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Free Software Movement
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Free Software vs. Software Piracy
The Free Software Movement is an example of an emergent movement with anarchist characteristics. The nature of the GPL and many other free licenses is such that there is a collective sharing of resources (in this case, source code) between all developers, thus putting into practice the theories behind anarcho-socialists' perspective on private property and economic organization.
Though it can be said that it put in principle of anarcho-capitalism in practice. It can also be considered a classical example of perfect competition in a free market economy.
- Right to use software for any purpose.
- Right to distribute the software in the same way as it was received.
- Right to alter the software to fit make it fit your particular needs.
- Right to distribute the altered version of the software.
Due to the fact that these rules might apply differently to different people, what is a free software for one group, might not be a free software for another. For example if a corporation hires another company to develop a system, that will most probably be a free software for the perspective of that corporation (they can use it, alter it, distribute it, etc). However, for the workers within that corporation it is not free software, since they aren't allowed to alter or distribute it.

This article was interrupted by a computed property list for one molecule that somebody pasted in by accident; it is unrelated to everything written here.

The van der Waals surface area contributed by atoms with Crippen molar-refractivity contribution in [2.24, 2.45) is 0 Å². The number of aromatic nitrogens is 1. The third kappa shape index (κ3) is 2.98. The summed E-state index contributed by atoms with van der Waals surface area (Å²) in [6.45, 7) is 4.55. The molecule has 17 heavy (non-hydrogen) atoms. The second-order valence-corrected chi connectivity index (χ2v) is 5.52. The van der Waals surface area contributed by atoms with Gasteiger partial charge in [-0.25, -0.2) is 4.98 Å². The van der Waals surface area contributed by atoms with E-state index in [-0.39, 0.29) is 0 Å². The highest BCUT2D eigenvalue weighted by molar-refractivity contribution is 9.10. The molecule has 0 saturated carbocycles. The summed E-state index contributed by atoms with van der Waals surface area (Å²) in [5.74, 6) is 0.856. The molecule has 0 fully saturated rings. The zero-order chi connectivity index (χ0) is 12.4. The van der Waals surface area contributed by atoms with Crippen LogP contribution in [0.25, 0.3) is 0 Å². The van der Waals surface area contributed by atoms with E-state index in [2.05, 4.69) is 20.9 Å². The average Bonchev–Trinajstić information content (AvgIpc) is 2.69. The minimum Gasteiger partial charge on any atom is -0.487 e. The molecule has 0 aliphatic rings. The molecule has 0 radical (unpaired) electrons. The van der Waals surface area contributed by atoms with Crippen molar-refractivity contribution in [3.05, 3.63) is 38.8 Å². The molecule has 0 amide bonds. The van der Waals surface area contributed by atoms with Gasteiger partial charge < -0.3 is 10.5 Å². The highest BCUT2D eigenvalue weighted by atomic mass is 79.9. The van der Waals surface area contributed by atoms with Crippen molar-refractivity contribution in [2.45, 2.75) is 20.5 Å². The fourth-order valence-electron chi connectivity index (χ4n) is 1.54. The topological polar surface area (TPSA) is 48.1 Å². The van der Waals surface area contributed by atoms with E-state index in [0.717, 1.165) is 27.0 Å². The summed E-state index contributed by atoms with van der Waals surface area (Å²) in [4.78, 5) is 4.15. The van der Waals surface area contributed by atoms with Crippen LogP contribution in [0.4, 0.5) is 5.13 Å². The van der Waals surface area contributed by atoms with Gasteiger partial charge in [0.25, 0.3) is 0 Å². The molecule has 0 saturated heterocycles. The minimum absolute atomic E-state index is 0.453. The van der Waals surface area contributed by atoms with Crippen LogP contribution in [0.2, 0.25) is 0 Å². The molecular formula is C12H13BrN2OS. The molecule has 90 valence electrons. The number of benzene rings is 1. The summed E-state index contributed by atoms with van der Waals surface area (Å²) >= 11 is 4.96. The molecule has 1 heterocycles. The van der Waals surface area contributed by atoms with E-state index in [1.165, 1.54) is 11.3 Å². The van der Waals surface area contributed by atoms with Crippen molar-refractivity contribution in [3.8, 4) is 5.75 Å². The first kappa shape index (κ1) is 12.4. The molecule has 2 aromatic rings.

Also free software can be made non-free. An examlple of that is Mac OS X (non-free) which is designed on top of the BSD core (free). The reason for that is the fact that BSD license is non-restrictive, in the way that it allows anybody to make software proprietary as long as they say that it is based upon another system.
|This article incorporates text from An Anarchist FAQ ||@-faq|
|This article contains content from Wikipedia. Current versions of the GNU FDL article Free Software Movement on WP may contain information useful to the improvement of this article||WP|